The Center for Okinawan Studies at UH Mānoa and the East-West Center Arts Program present “Sacred Sounds of Ryukyu” on Sunday, November 11, 2018, at Orvis Auditorium at the University of Hawai‘i at Mānoa campus.

Sacred Sound of Ryukyu

“A tradition of sacred singing has been passed on in the Ryukyu Islands for over 400 years. In this event we will listen to songs and explanations of creation myths from the court omoro tradition and secret songs from the regional umui genre. We will also hear performances of Christian hymns based on Ryukyuan folk songs and sung in the Ryukyuan language since the 19th century.”

Date, Time, & Location:


  • $10 general
  • $8 seniors 65+, EWC/UH faculty & staff, military & veterans
  • $5 college students with ID, children 18 & under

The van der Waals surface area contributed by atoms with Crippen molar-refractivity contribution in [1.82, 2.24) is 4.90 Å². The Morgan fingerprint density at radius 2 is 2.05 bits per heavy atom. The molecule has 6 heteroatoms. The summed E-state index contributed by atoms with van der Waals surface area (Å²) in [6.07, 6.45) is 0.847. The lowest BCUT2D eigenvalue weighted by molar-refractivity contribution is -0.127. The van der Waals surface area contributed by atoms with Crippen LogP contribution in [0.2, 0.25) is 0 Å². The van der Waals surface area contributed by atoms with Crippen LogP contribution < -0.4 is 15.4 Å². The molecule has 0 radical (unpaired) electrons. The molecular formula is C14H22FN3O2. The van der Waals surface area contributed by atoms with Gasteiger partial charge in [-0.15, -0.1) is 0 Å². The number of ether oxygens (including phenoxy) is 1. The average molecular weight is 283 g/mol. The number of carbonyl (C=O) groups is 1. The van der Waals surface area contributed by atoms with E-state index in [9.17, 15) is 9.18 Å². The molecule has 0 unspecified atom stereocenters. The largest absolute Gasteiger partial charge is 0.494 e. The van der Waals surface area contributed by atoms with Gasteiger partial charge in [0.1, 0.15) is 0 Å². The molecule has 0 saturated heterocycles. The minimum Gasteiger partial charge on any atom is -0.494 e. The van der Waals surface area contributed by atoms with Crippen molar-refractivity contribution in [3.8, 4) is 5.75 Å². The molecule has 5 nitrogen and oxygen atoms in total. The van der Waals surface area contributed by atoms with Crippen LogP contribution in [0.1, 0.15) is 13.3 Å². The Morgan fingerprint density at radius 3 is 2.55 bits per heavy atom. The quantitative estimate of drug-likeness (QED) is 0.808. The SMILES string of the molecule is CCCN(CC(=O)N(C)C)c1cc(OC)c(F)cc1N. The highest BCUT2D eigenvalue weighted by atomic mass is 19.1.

Tickets online: https://ewcarts.eventbrite.com

Co-sponsored by the University of Hawai’i at Mānoa Center for Okinawan Studies, UHM Department of Music, East-West Center Arts Program, and Okinawa Prefectural University of Arts.
The EWC Arts Program is supported in part by Aqua-Aston Hospitality, The Hawai’i Pacific Rim Society Hideo Murakami Fund for the Arts, Friends of Hawai’i Charities, Barbara B. Smith. Richard H. Cox, Jean E. Relles, EWC Arts ‘Ohana members, Jackie Chan Foundation USA, The Arthur Goodfriend lntercultural Fund, and other generous donors.

Seating is general: first come, first served.

Doors open 30 minutes before show time. Any remaining tickets will be available at the door, one hour before show time. Please allow time for parking, which is managed by UH Mānoa and usually free on Sundays.

September 1, 2018

Autumn Moon Celebration at HoMA

Filed under: community,events — Tags: , — okinawacollection @ 8:00 AM